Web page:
Investment Outlook: Reading stock prices for better returns. 2021 – Revised and updated. Michael J. Mauboussin and Alfred Rappaport. Columbia Business School edition.
Expectations Investing: Read stock prices for better returns represents an important resource for practitioners seeking an insightful alternative approach to identifying price-value discrepancies. This volume is a revised and updated version of the 2001 book written by Michael J. Mauboussin, Head of Consilient Research at Counterpoint Global, Morgan Stanley Investment Management and Assistant Professor of Finance at Columbia Business School, and Alfred Rappaport, Leonard Spacek Professor Emeritus. at Northwestern University’s Kellogg School of Management.
The current version reflects the many changes in the accounting and business landscape since the original was published. For example, the new edition shows a greater focus on disruption and the value it creates and destroys, as well as a greater focus on user/subscriber platforms, which are exploitable for profit and offer optionality. Other changes in the investment world addressed in this update include a shift from active to passive investing, the rise of intangible investments, and a redirection of capital from public to private equity.
The authors argue that investors should start with a company’s stock price and ask what it implies for future financial results. They provide strategic and financial analysis guidance to help investors assess the likelihood of revisions to these expectations. His framework follows value creation from the triggers that shape a company’s performance to the impact on value drivers, allowing an investment practitioner to determine whether to buy or sell a stock. Investors who absorb these lessons will be able to evaluate the stocks of companies in any sector/geography more effectively than using standard approaches. In addition, corporate managers can use the book’s insights to create, modify, and communicate their company’s strategy in the context of shareholder expectations.
Chapters 5, 6, and 7 describe the three steps of the expectation inversion process. These chapters form the core of the book and are all you need to analyze the stocks of most companies.
Chapter 5 describes the first step, which is to estimate the market expectations that justify a company’s stock price. Expectations investing allows you to take advantage of the discounted cash flow (DCF) model without needing to forecast long-term cash flows. You must clearly understand where expectations stand today before you can consider the likelihood and magnitude of revisions to expectations.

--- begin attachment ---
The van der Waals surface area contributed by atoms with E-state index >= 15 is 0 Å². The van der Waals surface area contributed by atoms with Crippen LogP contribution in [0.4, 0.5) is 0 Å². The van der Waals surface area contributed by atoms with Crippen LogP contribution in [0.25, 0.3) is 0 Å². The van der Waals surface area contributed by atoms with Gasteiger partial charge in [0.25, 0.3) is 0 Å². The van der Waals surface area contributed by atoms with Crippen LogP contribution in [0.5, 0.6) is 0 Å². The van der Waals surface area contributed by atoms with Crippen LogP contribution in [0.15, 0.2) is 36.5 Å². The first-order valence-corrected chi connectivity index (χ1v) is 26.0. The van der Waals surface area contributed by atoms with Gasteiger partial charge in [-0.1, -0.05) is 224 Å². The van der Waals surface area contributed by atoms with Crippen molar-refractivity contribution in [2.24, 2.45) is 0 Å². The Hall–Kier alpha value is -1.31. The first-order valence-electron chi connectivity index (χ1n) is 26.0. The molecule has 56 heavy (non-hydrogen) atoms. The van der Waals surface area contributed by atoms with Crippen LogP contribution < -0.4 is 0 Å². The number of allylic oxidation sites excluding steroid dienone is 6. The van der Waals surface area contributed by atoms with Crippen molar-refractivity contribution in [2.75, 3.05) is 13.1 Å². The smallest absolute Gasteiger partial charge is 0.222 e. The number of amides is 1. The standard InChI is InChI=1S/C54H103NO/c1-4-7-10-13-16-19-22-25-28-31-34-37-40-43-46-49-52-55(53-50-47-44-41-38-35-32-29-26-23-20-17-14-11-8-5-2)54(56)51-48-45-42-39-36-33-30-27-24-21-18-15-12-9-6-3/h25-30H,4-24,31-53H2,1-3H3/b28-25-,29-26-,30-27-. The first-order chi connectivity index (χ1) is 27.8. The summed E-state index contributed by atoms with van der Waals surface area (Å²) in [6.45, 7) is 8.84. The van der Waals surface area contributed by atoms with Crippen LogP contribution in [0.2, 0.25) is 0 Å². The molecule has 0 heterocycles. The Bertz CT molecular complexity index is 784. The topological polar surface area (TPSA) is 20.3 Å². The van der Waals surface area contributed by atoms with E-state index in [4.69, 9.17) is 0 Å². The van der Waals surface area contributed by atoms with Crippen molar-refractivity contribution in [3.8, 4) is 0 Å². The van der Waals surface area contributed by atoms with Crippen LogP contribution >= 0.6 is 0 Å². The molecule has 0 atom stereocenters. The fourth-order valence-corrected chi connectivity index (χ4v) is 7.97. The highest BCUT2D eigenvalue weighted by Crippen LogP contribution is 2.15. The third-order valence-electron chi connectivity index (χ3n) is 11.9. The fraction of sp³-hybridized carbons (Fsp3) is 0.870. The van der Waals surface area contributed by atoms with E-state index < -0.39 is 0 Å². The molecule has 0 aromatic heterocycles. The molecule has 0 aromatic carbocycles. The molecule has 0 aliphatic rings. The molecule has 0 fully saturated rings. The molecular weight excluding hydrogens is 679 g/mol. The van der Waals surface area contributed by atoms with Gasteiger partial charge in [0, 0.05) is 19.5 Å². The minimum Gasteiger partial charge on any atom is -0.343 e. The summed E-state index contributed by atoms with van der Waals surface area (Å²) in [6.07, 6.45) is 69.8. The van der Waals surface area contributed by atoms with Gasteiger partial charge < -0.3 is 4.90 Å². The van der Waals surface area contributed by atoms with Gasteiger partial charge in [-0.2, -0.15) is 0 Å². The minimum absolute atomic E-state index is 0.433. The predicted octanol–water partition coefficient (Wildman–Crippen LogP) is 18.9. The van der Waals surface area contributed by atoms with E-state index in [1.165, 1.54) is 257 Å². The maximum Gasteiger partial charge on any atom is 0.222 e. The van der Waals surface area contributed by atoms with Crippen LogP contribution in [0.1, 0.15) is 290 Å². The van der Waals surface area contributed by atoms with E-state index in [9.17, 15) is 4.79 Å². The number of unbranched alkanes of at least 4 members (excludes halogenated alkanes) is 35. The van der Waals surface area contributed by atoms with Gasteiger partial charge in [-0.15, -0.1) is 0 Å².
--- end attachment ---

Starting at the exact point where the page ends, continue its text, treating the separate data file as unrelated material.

Chapter 6 integrates the tools of previous chapters to identify potential revisions to current expectations, which form the basis for investment opportunities. Four building blocks form the foundation for identifying expectations opportunities: historical performance and PIEs (price-implied expectations) provide the data, while competitive strategy analysis and expectations infrastructure provide the analytical tools .
Chapter 7 sets standards for decisions to buy, sell, or hold shares—the final step in the process. The magnitude of the excess return depends on how much of a discount a stock trades relative to its expected value and how long it takes the market to revise its expectations. The greater the discount to the share price and the sooner the market revises its expectations, the greater the return.
Moving beyond DCF valuation to look at real options, Chapter 8 is important reading for analysts and investors. It provides both a tool that can be used to improve the determination of intrinsic value and practical ways to use it. Mauboussin and Rappaport believe that the DCF model is relevant for valuing startups, as long as you supplement it with real options analysis. Because the DCF model can underestimate the value of flexibility, it can lead to a misreading of the expectations implicit in pricing for a business with a large amount of uncertainty. Real options, however, capture the potential value of uncertain future opportunities. The example of Shopify, Inc. of this section is a must-read if you’re pondering how best to value certain startups and technology companies.
In summary, this revised and updated edition provides an insightful framework for identifying gaps between price and value while reflecting the many changes in accounting and business over the past 20 years. The book’s insights and principles will help professionals, both investors and business managers, operate more effectively in light of shareholder expectations.
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All posts are the opinion of the author. Therefore, they should not be construed as investment advice, nor do the views expressed necessarily reflect the views of the CFA Institute or the author’s employer.
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